The indictment outlines a scheme beginning in April 2013 in which Marshall fraudulently convinced Goguen, referred to in documents as a businessman and employer to Marshall named “John Doe,” that he was an ex-CIA agent and member of an elite Force Reconnaissance unit in the U.S. Marine Corps. Marshall told Goguen he had “engaged in covert missions around the world” and asked him to fund an “off the books” paramilitary mission in Mexico, according to a Nov. 4 offer of proof submitted by prosecutors.
Believing Marshall, Goguen agreed and wired him $400,000 on April 25, 2013. Marshall subsequently asked Goguen for money for four other purported missions between October 2013 and March 2016 “based on Marshall’s material misstatements that he would use the money for the missions,” according to the offer of proof.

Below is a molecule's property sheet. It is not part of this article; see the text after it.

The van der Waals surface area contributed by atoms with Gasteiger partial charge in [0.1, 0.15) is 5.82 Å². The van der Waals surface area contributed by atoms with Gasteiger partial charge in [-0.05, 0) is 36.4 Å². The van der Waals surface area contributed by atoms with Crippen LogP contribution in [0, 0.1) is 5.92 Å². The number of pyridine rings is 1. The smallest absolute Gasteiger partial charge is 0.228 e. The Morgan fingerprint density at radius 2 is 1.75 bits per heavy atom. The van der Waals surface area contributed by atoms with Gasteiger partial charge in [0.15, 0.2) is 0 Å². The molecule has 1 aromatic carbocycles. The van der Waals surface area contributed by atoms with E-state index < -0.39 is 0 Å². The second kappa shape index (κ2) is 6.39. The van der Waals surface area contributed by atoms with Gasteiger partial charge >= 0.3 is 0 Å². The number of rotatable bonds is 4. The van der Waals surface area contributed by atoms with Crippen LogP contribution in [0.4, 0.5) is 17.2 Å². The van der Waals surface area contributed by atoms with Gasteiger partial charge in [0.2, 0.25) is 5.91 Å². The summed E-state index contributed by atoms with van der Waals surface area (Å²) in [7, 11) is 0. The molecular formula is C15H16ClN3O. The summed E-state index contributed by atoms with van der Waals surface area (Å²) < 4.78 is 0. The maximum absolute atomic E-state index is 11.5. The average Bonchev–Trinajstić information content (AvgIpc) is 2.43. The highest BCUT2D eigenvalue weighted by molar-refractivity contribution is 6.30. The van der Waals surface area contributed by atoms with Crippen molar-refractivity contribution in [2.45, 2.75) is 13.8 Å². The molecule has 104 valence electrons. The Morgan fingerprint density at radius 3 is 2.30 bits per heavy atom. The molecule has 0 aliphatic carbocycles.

Goguen said he “never would have given Mr. Marshall a dollar” if he’d known the truth, and that his story was so elaborate he couldn’t imagine anyone exerting the time and energy to construct it from whole cloth.
“It’s almost beyond belief,” Goguen said. “It was unbelievable to me at the time that someone would engineer such sophisticated mechanisms to defraud me. That someone would create false phone numbers and seemingly text himself for hours just to maintain the deception.”
Due to the scope of the textured case, its resolution on Thursday drew praise from federal investigators and Montana’s U.S. Attorney Leif Johnson.